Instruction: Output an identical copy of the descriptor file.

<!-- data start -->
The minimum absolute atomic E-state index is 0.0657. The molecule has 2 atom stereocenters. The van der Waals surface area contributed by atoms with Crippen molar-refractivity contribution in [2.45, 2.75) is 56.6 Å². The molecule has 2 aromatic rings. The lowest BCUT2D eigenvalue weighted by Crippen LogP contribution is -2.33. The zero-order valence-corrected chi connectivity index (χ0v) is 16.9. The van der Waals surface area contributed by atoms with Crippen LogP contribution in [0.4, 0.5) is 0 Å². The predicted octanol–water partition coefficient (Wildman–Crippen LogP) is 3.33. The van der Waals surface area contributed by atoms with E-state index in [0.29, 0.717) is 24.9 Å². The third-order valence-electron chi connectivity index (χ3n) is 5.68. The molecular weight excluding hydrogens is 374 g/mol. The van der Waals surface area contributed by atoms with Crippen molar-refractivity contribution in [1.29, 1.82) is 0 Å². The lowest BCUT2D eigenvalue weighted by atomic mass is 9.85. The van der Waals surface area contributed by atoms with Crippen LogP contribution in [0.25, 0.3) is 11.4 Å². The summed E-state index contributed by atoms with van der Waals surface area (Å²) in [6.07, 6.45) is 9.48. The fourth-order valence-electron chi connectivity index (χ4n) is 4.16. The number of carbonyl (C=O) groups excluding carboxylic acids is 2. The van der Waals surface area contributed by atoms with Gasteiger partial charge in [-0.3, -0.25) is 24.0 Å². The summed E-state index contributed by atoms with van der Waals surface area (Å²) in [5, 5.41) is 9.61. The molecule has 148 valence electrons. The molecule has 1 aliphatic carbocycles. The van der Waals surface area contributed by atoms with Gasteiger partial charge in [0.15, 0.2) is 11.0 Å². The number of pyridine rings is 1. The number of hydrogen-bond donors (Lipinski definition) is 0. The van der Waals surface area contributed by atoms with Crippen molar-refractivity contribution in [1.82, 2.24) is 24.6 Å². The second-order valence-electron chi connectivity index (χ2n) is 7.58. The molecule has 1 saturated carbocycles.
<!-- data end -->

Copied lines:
The minimum absolute atomic E-state index is 0.0657. The molecule has 2 atom stereocenters. The van der Waals surface area contributed by atoms with Crippen molar-refractivity contribution in [2.45, 2.75) is 56.6 Å². The molecule has 2 aromatic rings. The lowest BCUT2D eigenvalue weighted by Crippen LogP contribution is -2.33. The zero-order valence-corrected chi connectivity index (χ0v) is 16.9. The van der Waals surface area contributed by atoms with Crippen LogP contribution in [0.4, 0.5) is 0 Å². The predicted octanol–water partition coefficient (Wildman–Crippen LogP) is 3.33. The van der Waals surface area contributed by atoms with E-state index in [0.29, 0.717) is 24.9 Å². The third-order valence-electron chi connectivity index (χ3n) is 5.68. The molecular weight excluding hydrogens is 374 g/mol. The van der Waals surface area contributed by atoms with Crippen molar-refractivity contribution in [1.29, 1.82) is 0 Å². The lowest BCUT2D eigenvalue weighted by atomic mass is 9.85. The van der Waals surface area contributed by atoms with Crippen LogP contribution in [0.25, 0.3) is 11.4 Å². The summed E-state index contributed by atoms with van der Waals surface area (Å²) in [6.07, 6.45) is 9.48. The fourth-order valence-electron chi connectivity index (χ4n) is 4.16. The number of carbonyl (C=O) groups excluding carboxylic acids is 2. The van der Waals surface area contributed by atoms with Gasteiger partial charge in [-0.3, -0.25) is 24.0 Å². The summed E-state index contributed by atoms with van der Waals surface area (Å²) in [5, 5.41) is 9.61. The molecule has 148 valence electrons. The molecule has 1 aliphatic carbocycles. The van der Waals surface area contributed by atoms with Gasteiger partial charge in [0.15, 0.2) is 11.0 Å². The number of pyridine rings is 1. The number of hydrogen-bond donors (Lipinski definition) is 0. The van der Waals surface area contributed by atoms with Crippen molar-refractivity contribution in [1.82, 2.24) is 24.6 Å². The second-order valence-electron chi connectivity index (χ2n) is 7.58. The molecule has 1 saturated carbocycles.